apiVersion: extensions/v1beta1
kind: Deployment
metadata:
  name: eshop-v1
  ......
    spec:
      containers:
      - name: eshop
        image: zhaohuabing/istio-opentracing-demo:kafka-opentracing
        ports:
        - containerPort: 8080
        env:
          ....
          //在这里加入Kafka server地址
          - name: KAFKA_BOOTSTRAP_SERVERS
            value: "192.168.89.192:9092"

---
apiVersion: extensions/v1beta1
kind: Deployment
metadata:
  name: kafka-consumer-v1
  ......
    spec:
      containers:
      - name: kafka-consumer
        image: zhaohuabing/istio-opentracing-demo-kafka-consumer:kafka-opentracing
        env:
          ....
          //在这里加入Kafka server地址
          - name: KAFKA_BOOTSTRAP_SERVERS
            value: "192.168.89.192:9092"

Then deploy the application in Kubernetes. The docker images are available in docker hub, you could also build the images yourself from source codes.

kubectl apply -f k8s/eshop.yaml

Input this URL “http://${NODE_IP}:31380/checkout” in your browser to trigger the Restful API of the application, then you should see the generated trace on the Jaeger UI “http://${NODE_IP}:30088”.

As the above picture shows, two additional spans have been added to the trace, which represents the message handling at Kafka producer and consumer side respectively. We can see that the reference type between From_eshop_topic Span and To_eshop_topic Span is FOLLOWS_FROM instead of CHILD_OF. That’s because it’s an asynchronous message, so Opentracing uses a FOLLOWS_FROM reference type to indicate there’s no direct dependency between these two Spans.

Propagate Tracing Context from Kafka to REST

For now, tracing context has been propagated from REST calls to Kafka messages, but what if we call a REST API of another service in the message consumer? It would be quite helpful if we could also pass the tracing context from Kafka to the called service, unfortunately, Opentracing instrumentation doesn’t behave as we expected.

As it shows in the above picture, we can’t see the notification service in the trace of the client request. However, it makes more sense to correlate the REST call to the notification service with the Kafka consumer Span in a single trace because that’s how the client request goes through the system.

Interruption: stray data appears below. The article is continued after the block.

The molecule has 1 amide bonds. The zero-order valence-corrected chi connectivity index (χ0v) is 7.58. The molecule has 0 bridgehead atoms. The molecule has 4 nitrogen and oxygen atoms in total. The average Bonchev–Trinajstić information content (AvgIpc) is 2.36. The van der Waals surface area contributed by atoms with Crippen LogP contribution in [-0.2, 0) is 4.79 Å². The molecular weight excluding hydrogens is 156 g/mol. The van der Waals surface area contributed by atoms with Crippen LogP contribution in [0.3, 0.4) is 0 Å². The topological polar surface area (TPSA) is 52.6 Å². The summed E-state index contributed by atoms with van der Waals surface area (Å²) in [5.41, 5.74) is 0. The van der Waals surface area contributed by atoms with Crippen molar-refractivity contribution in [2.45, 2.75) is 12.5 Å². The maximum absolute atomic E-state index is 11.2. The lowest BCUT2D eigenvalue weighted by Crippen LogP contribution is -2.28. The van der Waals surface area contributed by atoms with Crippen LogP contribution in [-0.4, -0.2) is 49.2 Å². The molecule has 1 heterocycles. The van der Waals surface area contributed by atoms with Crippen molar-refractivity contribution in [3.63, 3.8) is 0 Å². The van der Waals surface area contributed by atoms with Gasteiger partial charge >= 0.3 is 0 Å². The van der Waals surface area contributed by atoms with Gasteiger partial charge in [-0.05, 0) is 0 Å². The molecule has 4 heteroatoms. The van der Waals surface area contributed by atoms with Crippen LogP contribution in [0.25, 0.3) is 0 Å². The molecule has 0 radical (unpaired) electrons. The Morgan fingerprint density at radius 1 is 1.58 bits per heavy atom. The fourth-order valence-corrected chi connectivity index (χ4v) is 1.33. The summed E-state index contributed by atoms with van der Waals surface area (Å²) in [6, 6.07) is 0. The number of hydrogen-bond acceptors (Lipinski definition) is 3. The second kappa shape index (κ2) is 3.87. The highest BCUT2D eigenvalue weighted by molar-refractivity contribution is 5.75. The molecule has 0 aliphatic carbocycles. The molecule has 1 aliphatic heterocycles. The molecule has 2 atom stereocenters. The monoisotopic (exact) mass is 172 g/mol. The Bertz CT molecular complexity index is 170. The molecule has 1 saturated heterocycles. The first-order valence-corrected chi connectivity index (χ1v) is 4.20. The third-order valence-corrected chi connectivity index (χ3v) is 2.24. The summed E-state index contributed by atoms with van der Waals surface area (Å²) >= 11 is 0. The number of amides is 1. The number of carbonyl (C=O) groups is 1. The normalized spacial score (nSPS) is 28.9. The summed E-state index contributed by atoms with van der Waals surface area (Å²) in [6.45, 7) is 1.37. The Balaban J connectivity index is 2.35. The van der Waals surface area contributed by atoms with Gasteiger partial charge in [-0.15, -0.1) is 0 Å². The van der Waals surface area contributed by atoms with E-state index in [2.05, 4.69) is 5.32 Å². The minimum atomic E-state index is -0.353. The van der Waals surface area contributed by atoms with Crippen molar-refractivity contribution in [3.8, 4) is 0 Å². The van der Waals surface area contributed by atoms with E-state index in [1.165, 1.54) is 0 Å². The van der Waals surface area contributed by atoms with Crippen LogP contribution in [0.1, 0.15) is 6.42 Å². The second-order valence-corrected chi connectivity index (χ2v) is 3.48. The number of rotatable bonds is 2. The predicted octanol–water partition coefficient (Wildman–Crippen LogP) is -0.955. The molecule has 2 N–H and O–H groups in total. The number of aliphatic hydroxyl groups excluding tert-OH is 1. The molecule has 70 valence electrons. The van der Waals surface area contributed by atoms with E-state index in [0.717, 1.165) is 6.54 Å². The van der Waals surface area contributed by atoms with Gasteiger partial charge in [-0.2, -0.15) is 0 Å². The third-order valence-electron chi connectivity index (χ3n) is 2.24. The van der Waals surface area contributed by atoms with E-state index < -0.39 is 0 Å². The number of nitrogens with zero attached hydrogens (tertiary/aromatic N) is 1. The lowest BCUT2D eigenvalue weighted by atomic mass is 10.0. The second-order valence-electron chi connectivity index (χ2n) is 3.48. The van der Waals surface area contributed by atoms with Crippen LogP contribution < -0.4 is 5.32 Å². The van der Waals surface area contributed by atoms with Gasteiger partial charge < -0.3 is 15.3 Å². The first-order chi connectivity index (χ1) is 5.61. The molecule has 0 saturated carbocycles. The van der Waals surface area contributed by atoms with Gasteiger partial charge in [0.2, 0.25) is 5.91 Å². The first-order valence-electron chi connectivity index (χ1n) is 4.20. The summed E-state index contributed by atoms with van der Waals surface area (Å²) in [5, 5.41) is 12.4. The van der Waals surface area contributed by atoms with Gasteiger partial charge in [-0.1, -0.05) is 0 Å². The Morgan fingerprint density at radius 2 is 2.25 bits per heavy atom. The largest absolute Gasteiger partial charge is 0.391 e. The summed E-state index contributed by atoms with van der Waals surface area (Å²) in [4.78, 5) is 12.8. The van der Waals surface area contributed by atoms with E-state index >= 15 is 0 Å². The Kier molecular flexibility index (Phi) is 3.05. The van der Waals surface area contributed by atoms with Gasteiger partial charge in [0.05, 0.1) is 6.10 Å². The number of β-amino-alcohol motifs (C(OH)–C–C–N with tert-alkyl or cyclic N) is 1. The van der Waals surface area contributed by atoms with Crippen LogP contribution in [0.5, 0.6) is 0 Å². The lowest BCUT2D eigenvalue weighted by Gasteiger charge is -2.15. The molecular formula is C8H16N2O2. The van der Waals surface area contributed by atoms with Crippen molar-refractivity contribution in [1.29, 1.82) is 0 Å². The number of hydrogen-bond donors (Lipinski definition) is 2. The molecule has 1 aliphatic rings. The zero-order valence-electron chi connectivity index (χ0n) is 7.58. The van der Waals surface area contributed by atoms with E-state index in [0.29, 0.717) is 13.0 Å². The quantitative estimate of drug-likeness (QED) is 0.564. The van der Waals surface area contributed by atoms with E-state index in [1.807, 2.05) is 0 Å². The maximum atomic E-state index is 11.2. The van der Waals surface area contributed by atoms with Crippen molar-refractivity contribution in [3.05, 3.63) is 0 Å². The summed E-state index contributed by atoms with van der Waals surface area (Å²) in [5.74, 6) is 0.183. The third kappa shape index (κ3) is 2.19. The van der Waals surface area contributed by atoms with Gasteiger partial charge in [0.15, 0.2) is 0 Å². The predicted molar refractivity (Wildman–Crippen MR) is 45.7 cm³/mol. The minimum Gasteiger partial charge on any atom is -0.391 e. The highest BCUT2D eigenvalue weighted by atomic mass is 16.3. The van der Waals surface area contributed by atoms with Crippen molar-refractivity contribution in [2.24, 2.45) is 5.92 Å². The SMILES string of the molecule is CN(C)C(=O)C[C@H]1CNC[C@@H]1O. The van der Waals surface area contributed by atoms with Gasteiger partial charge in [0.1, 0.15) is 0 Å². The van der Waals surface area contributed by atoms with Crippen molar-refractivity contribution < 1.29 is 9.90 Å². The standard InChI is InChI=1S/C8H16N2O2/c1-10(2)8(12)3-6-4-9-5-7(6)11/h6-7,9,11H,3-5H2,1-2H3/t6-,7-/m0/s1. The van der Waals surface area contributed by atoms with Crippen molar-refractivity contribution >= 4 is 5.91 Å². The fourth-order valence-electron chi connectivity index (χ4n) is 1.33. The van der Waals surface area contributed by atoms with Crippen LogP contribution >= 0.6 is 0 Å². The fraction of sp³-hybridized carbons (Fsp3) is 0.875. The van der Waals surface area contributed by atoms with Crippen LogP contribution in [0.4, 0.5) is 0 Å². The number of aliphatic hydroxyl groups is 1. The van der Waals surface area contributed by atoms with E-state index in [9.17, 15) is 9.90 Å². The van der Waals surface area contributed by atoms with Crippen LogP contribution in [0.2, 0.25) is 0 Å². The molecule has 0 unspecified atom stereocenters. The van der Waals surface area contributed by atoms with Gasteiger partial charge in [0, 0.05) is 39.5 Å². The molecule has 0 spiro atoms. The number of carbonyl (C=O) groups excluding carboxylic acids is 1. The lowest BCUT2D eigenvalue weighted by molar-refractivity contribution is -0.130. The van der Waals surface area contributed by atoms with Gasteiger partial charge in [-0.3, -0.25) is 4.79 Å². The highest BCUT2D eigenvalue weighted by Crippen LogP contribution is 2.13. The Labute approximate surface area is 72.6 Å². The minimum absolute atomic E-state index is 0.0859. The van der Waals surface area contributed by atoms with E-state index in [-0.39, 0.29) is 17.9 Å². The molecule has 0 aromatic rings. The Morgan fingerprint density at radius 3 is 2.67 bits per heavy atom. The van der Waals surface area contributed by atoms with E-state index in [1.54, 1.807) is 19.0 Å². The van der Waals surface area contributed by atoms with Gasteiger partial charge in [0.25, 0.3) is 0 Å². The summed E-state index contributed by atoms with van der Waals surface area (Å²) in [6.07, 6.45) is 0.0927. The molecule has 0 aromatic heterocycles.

We need to know the concept of “Active Span” first to understand what happened. In the context of Opentracing, “Active Span” represents the current work of a running thread. The “Active Span” of a thread will be implicitly set as the parent span of the newly created span if it’s there, as the below Opentracing source code shows:

Tracer.SpanBuilder buildSpan(String operationName)
Return a new SpanBuilder for a Span with the given `operationName`.
You can override the operationName later via BaseSpan.setOperationName(String).

A contrived example:


   Tracer tracer = ...

   // Note: if there is a `tracer.activeSpan()`, it will be used as the target of an implicit CHILD_OF
   // Reference for "workSpan" when `startActive()` is invoked.
   try (ActiveSpan workSpan = tracer.buildSpan("DoWork").startActive()) {
       workSpan.setTag("...", "...");
       // etc, etc
   }

    // It's also possible to create Spans manually, bypassing the ActiveSpanSource activation.
   Span http = tracer.buildSpan("HandleHTTPRequest")
                     .asChildOf(rpcSpanContext)  // an explicit parent
                     .withTag("user_agent", req.UserAgent)
                     .withTag("lucky_number", 42)
                     .startManual();

However, TracingConsumerInterceptor finishes the Span before it hands over the task to Kafka consumer, so no active span in the current thread when the consumer code invokes the REST API of the notification service. That’s exactly the reason why these two spans are not correlated in a single trace.

public static <K, V> void buildAndFinishChildSpan(ConsumerRecord<K, V> record, Tracer tracer,